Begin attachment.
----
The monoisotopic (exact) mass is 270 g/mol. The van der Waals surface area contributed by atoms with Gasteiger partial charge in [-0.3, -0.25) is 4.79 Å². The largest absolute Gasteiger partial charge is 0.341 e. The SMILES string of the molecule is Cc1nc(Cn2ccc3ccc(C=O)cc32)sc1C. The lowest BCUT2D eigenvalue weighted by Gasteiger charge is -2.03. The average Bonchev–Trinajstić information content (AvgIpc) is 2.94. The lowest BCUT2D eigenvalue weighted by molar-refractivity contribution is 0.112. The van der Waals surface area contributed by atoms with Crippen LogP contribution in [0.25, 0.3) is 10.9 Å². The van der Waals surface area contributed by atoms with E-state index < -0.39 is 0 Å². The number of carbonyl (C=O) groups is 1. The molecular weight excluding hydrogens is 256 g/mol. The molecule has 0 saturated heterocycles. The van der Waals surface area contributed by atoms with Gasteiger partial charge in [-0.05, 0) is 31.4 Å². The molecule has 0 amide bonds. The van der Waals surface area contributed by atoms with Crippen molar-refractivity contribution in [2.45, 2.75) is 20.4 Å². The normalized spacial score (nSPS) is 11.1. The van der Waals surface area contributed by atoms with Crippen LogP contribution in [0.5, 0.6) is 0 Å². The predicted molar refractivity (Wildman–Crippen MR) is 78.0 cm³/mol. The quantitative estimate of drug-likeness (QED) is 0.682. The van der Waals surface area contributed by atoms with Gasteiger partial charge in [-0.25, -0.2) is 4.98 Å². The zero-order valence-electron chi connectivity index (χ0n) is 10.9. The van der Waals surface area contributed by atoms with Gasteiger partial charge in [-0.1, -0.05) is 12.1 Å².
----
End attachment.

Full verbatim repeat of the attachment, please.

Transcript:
The monoisotopic (exact) mass is 270 g/mol. The van der Waals surface area contributed by atoms with Gasteiger partial charge in [-0.3, -0.25) is 4.79 Å². The largest absolute Gasteiger partial charge is 0.341 e. The SMILES string of the molecule is Cc1nc(Cn2ccc3ccc(C=O)cc32)sc1C. The lowest BCUT2D eigenvalue weighted by Gasteiger charge is -2.03. The average Bonchev–Trinajstić information content (AvgIpc) is 2.94. The lowest BCUT2D eigenvalue weighted by molar-refractivity contribution is 0.112. The van der Waals surface area contributed by atoms with Crippen LogP contribution in [0.25, 0.3) is 10.9 Å². The van der Waals surface area contributed by atoms with E-state index < -0.39 is 0 Å². The number of carbonyl (C=O) groups is 1. The molecular weight excluding hydrogens is 256 g/mol. The molecule has 0 saturated heterocycles. The van der Waals surface area contributed by atoms with Gasteiger partial charge in [-0.05, 0) is 31.4 Å². The molecule has 0 amide bonds. The van der Waals surface area contributed by atoms with Crippen molar-refractivity contribution in [2.45, 2.75) is 20.4 Å². The normalized spacial score (nSPS) is 11.1. The van der Waals surface area contributed by atoms with Crippen LogP contribution in [0.5, 0.6) is 0 Å². The predicted molar refractivity (Wildman–Crippen MR) is 78.0 cm³/mol. The quantitative estimate of drug-likeness (QED) is 0.682. The van der Waals surface area contributed by atoms with Gasteiger partial charge in [-0.25, -0.2) is 4.98 Å². The zero-order valence-electron chi connectivity index (χ0n) is 10.9. The van der Waals surface area contributed by atoms with Gasteiger partial charge in [-0.1, -0.05) is 12.1 Å².